Goodreads is the yelp of the book world. Like yelp, they are the chosen venue for their genre of reviews: they have more than 7 million users and offer a variety of ways to track your interactions with their chosen field: progress updates, themed bookshelves, snooping your friends recent reads, and of course: reviews.
Just like Yelp, read the reviews, and you are are plagued by the problem of no-elected-critic: some people seem to trash a book for personal reasons, some careful cite their opinions and then forget what they were talking about and meander on a different topic, some arbitrarily nominate their recent read as the greatest book of all time because they happend to be drunk while reading (this last one happens more with yelp than goodreads, but still).
And yet, just like Yelp, I read dozens of these strange strangers’ opinions; squinting as I read, trying to spot their neuroses and discover whether they match mine or not. If you both think slow service is cause for complaint (oh my goodness no. stop reading of this person’s frantic life immediately), or if you both think quirky signage makes it worth the trip (yes!) perhaps you can share an opinion or two.
I liked my friend Kate’s careful specification of what exactly each star means to her (you can click the photo for a close up). Goodreads should adapt her specifications and suggest these boundaries to you as your review. She’s a librarian, so of course we can count on her to guide society towards agreed upon organization.
ps: Here’s my account.
Oh man I’ve needed this app for awhile. Thank goodness for friends who share what free + delightful apps they’ve discovered. A ridiculous story: I lost my 1 teaspoon, months ago, and somehow I got it into my head that I should find some beautiful silver or ceramic, or french pottery, or whatever at a flea market and that would replace it. So here I am, months later, (a meticulous measurer, mind you) using my half-teaspoon for everything.
The free and beautiful designed Kitchen Dial app.
Super savvy pop-culture blogger Monkey See once tweeted this caramel of wisdom:
Perhaps as evidenced by the enthusiastic 93 retweets, this is a very convincing argument for maturity. How many of us have undergarments as old as our high school diploma? How about those persistent ones we frown at every time we open that shiftless and chaotic drawer?
I don’t have much advice for the men in this area, although, like all many men necessities (undershirts, socks, white keds), it does seem that you guys can stumble into any old big box store and find some well made undies in classic designs.
For us girls, my remarkably picky friends say you can’t go wrong with the soft lace and festively colored options of Hanky Panky. And the effusive reviews, coupled with a personal tip from a friend, say this little lacy bralette at Urban Outfitters is cozy and looks great in just the right places.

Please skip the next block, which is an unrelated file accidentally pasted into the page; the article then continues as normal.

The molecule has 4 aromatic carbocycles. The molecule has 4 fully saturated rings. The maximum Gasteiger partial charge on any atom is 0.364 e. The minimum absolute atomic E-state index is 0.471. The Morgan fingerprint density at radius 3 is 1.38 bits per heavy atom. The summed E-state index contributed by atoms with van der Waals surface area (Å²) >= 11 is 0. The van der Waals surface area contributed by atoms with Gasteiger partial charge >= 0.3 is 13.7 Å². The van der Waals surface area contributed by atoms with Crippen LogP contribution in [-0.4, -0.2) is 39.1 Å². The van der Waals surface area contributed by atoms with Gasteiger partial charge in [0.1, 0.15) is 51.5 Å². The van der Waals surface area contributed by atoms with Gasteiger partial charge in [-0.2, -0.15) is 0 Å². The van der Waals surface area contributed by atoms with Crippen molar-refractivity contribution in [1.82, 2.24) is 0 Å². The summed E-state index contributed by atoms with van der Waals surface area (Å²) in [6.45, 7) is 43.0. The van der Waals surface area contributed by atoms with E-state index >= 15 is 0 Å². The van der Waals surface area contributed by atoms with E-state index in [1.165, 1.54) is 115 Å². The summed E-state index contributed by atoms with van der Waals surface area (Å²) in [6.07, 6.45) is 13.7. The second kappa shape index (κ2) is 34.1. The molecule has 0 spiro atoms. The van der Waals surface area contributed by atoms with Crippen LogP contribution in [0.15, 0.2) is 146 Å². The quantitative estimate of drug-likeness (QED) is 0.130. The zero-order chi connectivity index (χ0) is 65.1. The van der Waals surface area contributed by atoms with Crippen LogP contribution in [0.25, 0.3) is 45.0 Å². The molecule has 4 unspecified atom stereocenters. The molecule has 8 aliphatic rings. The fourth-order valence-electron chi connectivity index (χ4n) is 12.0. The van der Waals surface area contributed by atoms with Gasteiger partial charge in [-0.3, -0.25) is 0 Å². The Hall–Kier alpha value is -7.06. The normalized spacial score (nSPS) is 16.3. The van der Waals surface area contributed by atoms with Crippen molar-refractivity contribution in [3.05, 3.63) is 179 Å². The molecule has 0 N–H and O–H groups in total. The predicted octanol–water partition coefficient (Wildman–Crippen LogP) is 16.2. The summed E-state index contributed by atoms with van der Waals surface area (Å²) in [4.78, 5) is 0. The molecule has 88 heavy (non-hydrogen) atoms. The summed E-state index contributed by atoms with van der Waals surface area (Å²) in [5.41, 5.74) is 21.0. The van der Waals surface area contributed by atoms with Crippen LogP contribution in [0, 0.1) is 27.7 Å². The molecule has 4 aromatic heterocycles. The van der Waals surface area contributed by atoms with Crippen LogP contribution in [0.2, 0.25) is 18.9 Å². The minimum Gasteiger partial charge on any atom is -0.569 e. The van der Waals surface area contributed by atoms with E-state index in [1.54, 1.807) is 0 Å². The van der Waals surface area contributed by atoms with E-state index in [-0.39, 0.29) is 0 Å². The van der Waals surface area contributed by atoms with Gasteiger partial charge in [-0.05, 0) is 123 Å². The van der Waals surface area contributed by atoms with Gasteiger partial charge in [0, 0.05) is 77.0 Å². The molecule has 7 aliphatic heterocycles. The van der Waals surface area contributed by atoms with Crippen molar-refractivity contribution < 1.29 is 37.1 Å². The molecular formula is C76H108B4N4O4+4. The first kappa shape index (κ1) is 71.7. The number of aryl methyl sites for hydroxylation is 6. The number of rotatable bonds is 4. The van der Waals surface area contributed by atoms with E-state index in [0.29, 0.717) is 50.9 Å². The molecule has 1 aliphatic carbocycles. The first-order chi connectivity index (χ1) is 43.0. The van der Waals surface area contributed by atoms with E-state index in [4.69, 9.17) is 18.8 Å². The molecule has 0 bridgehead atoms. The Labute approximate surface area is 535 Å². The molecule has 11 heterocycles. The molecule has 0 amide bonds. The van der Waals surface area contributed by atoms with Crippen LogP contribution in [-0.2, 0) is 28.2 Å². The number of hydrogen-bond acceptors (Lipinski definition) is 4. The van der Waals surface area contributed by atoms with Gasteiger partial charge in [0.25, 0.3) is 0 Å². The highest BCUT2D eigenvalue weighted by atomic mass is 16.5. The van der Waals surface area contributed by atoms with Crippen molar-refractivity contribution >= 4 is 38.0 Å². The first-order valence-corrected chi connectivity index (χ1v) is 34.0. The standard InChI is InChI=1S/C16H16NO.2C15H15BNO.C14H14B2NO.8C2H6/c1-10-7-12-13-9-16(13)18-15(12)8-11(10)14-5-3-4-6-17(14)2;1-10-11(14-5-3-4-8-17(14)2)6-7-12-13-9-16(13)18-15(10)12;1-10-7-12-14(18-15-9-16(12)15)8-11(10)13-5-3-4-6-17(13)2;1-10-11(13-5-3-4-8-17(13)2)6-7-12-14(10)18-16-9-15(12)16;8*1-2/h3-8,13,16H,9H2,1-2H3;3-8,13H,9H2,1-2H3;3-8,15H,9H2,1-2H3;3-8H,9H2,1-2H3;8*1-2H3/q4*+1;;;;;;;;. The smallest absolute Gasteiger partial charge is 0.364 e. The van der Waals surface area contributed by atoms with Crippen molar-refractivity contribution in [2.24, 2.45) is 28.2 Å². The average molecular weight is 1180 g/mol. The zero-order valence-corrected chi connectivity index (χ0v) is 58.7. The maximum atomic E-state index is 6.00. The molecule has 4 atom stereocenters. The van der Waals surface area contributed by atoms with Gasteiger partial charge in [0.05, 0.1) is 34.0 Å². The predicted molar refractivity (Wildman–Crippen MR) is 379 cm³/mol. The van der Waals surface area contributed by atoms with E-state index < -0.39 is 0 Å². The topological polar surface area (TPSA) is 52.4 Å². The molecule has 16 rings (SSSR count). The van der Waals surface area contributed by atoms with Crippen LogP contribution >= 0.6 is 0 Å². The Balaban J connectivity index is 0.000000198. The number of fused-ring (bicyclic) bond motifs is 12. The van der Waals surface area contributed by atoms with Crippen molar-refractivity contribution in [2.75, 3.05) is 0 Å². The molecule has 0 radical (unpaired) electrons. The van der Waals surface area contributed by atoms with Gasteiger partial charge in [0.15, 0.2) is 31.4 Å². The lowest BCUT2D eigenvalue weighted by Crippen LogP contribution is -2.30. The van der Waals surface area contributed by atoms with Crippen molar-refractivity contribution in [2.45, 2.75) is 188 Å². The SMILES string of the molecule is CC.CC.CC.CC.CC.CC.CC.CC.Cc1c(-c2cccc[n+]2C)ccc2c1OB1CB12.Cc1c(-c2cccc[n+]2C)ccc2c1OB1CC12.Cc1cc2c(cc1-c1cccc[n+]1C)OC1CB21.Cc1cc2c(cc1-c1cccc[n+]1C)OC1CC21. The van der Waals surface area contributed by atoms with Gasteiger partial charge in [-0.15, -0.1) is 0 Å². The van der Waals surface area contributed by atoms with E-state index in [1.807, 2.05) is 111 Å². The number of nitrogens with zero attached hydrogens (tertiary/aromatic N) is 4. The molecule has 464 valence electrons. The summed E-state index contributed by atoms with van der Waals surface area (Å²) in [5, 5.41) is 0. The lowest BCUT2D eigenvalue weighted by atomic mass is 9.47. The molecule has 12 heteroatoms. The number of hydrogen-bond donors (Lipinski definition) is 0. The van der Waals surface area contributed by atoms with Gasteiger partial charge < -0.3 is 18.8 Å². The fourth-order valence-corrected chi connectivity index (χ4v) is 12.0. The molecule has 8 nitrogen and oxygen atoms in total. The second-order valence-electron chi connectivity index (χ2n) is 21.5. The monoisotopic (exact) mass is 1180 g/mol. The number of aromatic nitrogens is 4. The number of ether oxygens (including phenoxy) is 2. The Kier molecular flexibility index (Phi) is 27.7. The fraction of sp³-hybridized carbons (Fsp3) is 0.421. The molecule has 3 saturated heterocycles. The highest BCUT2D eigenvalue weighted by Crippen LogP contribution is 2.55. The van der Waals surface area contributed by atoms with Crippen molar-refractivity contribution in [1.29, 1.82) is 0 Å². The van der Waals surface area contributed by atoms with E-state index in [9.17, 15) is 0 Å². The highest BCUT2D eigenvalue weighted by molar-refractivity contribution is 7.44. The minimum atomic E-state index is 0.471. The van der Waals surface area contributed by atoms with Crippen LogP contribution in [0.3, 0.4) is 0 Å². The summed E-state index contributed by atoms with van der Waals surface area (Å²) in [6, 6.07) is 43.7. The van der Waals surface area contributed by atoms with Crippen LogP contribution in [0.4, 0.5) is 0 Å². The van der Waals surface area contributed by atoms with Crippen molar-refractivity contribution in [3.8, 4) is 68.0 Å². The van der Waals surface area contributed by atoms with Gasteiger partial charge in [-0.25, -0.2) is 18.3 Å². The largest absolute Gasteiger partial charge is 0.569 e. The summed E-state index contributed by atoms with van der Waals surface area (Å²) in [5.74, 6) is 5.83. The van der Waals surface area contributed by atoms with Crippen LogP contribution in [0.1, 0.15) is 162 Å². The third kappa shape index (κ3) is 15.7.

BostonJobz twitter and tumblr tweet photos of businesses that are hiring around Boston. As the telltale Z might indicate, it’s all about the speedy cellphone photo and the gritty upload. And I love it.
From the jumbo Red Sox font to the “Good luck!” at the end of most posts, it’s cheerful, quick, and gets to the point. If you scan job hunting sites for too long it can be hard to see straight, and many of them leave your basic neighborhood jobs off completely.
This is like having a super thoughtful friend who’s all around town, letting you know who’s hiring.
Good job guys!
an instagramed photo of Joe's dumpster-dived globe. Our new nightlight!
Are you all Instagram fans? It’s an app for sharing photos (and using interesting filters) on iPhones. I gave it a try a couple months ago, and didn’t quite catch on, but these days I’m addicted. There’s something very appealing about seeing tiny little snapshots of other’s daily lives. It’s my favorite app to check when I’m waiting for the T.
If you’re on there, you can find me under girlpolish, and I would love to follow you back!
postscript: Of course NYT wrote an article about it yesterday that I missed. Apparently there are 5 million+ users! I only follow 23…
What do you do with your goodreads account? I like it best used as a clickable and searchable record of what I’ve read. I hate forgetting if I’ve read a book. What could possibly be the use of reading a book when I can’t remember, two years later, if I’ve read it? Yikes! There’s also an incentive to write something true about what you thought of the book, for your friends to read. (I don’t have very many friends on goodreads. Friend me here if you are an active participant.) It is a good feeling when you finish a book and you loved every minute of it, and you want to tell everyone, but the only person in the room is Joe, and you already told him three times, and you can rush on to goodreads and write up a sensible review and tell yourself that everyone is reading it as soon as you’ve sent it off. This, I think to myself, is the life of a book reviewer. Ah yes